When Sen. Barbara Mikulski (D-Md.) took the Senate oath in 1987 she was immediately all by herself in the history books, becoming the first Democratic woman elected to a Senate seat in her own right. (Typically, women had come to hold elected office when their husbands died. Not so for Mikulski, who announced her retirement Monday morning.)
In 2012, when she became the longest serving woman in the Senate, she had much more company--19 other women were in the Senate too. Call it the Mikulski effect.
"The Senate used to be a lonely place for women, but Senator Mikulski changed that," wrote Sen. Barbara Boxer, who is also retiring in 2016. "For the women of the Senate, she will always be our Dean -- the woman who opened up the doors of the Senate wide enough to let the women of America walk in. The people of Maryland have been lucky to have such a champion -- a 4' 11'' fighter for the middle class, for women, for families, for seniors, for veterans"
Much has changed in America -- and the Senate -- since Mikulski first ran. Her stature and her gender made some people comment that she didn't "look Senatorial," a framing she recognized for exactly what it was. "A lot of Americans, black or white or female, are always told that they don’t look the part. It’s one of the oldest code words," she told Time Magazine.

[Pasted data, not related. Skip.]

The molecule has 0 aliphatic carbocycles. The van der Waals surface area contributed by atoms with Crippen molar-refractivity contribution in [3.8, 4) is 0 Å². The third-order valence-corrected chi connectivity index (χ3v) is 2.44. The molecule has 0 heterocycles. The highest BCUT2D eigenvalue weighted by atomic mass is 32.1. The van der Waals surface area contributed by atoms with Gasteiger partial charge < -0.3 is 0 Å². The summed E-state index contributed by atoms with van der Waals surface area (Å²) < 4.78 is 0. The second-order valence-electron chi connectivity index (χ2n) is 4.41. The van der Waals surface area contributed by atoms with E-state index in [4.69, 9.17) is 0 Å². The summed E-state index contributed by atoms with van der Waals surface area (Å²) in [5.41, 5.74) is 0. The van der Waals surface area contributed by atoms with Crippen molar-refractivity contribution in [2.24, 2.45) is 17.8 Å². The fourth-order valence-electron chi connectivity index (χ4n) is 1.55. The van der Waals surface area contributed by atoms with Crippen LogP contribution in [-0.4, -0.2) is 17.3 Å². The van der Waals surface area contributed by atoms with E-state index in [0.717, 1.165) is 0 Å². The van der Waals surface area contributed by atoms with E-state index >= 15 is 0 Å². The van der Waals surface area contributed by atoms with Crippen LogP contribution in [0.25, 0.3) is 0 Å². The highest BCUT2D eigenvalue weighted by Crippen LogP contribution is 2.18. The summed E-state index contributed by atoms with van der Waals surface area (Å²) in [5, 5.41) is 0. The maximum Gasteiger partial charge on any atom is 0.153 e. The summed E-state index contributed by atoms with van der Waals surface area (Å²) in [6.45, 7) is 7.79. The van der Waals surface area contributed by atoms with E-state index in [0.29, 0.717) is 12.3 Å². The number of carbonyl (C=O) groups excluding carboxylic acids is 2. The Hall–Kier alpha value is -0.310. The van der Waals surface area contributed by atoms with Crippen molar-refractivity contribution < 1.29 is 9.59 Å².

Once she won, Mikulski, with her very presence, changed long-held ideas about what Senators should look like. And what women should wear. Mikulski and her fellow Senator Nancy Kassebaum (R-Kan.) mounted a protest one weekend that amounted to something rather simple: they wore pants and told female staffers to do the same. From then on, the rule changed and the pantsuit became routine, but it didn't go over so easy. "The Senate parliamentarian had looked at the rules to see if it was okay," she said in a CNN interview. "So, I walk on that day and you would have thought I was walking on the moon. It caused a big stir."
It was 1993.
"She fought for us before we even got here, walked into rooms women had not been welcome in before, and made sure to keep her foot stuck in the door so other women could walk in behind her," Sen. Patty Murray (D-Wash.) said in a statement. "Every women in the Senate today, and women in other positions across the country, owes her a tremendous debt that can never be fully repaid."
The Mikulski effect can be seen locally as well as nationally in the names floated to replace her: Baltimore Mayor Stephanie Rawlins Blake, Rep. Donna Edwards, and Heather Mizeur, the first openly gay woman to run for Maryland governor.